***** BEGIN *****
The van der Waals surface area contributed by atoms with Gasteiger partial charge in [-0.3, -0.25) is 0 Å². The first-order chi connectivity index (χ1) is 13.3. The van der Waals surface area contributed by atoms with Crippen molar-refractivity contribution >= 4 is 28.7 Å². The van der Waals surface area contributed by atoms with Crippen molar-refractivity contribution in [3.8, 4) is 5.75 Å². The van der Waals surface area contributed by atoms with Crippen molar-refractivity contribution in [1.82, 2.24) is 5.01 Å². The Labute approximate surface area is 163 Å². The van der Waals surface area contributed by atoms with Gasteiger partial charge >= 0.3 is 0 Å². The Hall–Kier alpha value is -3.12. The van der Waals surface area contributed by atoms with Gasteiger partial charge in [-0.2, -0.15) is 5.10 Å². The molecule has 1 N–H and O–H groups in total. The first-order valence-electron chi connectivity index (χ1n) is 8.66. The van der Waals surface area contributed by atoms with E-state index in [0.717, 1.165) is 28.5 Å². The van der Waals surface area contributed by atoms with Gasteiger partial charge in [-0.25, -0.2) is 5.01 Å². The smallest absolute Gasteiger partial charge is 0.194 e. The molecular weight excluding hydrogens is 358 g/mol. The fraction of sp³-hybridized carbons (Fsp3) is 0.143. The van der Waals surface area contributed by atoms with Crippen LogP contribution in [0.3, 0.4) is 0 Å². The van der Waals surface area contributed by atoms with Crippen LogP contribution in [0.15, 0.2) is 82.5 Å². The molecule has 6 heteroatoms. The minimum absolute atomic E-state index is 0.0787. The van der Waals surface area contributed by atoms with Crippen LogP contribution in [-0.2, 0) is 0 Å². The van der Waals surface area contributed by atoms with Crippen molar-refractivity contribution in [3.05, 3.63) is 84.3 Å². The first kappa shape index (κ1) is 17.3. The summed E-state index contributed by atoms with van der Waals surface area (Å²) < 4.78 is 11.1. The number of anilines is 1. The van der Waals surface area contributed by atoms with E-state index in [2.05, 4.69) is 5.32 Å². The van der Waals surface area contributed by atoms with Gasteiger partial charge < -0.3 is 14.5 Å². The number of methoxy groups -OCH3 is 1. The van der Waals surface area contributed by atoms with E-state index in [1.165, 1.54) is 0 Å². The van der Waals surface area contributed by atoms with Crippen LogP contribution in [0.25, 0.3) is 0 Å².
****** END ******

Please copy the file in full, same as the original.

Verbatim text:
The van der Waals surface area contributed by atoms with Gasteiger partial charge in [-0.3, -0.25) is 0 Å². The first-order chi connectivity index (χ1) is 13.3. The van der Waals surface area contributed by atoms with Crippen molar-refractivity contribution >= 4 is 28.7 Å². The van der Waals surface area contributed by atoms with Crippen molar-refractivity contribution in [3.8, 4) is 5.75 Å². The van der Waals surface area contributed by atoms with Crippen molar-refractivity contribution in [1.82, 2.24) is 5.01 Å². The Labute approximate surface area is 163 Å². The van der Waals surface area contributed by atoms with Gasteiger partial charge >= 0.3 is 0 Å². The Hall–Kier alpha value is -3.12. The van der Waals surface area contributed by atoms with Gasteiger partial charge in [-0.2, -0.15) is 5.10 Å². The molecule has 1 N–H and O–H groups in total. The first-order valence-electron chi connectivity index (χ1n) is 8.66. The van der Waals surface area contributed by atoms with E-state index in [0.717, 1.165) is 28.5 Å². The van der Waals surface area contributed by atoms with Gasteiger partial charge in [-0.25, -0.2) is 5.01 Å². The smallest absolute Gasteiger partial charge is 0.194 e. The molecular weight excluding hydrogens is 358 g/mol. The fraction of sp³-hybridized carbons (Fsp3) is 0.143. The van der Waals surface area contributed by atoms with Crippen LogP contribution in [0.3, 0.4) is 0 Å². The van der Waals surface area contributed by atoms with Crippen LogP contribution in [0.15, 0.2) is 82.5 Å². The molecule has 6 heteroatoms. The minimum absolute atomic E-state index is 0.0787. The van der Waals surface area contributed by atoms with Crippen LogP contribution in [-0.2, 0) is 0 Å². The van der Waals surface area contributed by atoms with Crippen molar-refractivity contribution in [3.05, 3.63) is 84.3 Å². The first kappa shape index (κ1) is 17.3. The summed E-state index contributed by atoms with van der Waals surface area (Å²) < 4.78 is 11.1. The number of anilines is 1. The van der Waals surface area contributed by atoms with E-state index in [2.05, 4.69) is 5.32 Å². The van der Waals surface area contributed by atoms with Gasteiger partial charge < -0.3 is 14.5 Å². The number of methoxy groups -OCH3 is 1. The van der Waals surface area contributed by atoms with E-state index in [1.165, 1.54) is 0 Å². The van der Waals surface area contributed by atoms with Crippen LogP contribution in [0.25, 0.3) is 0 Å².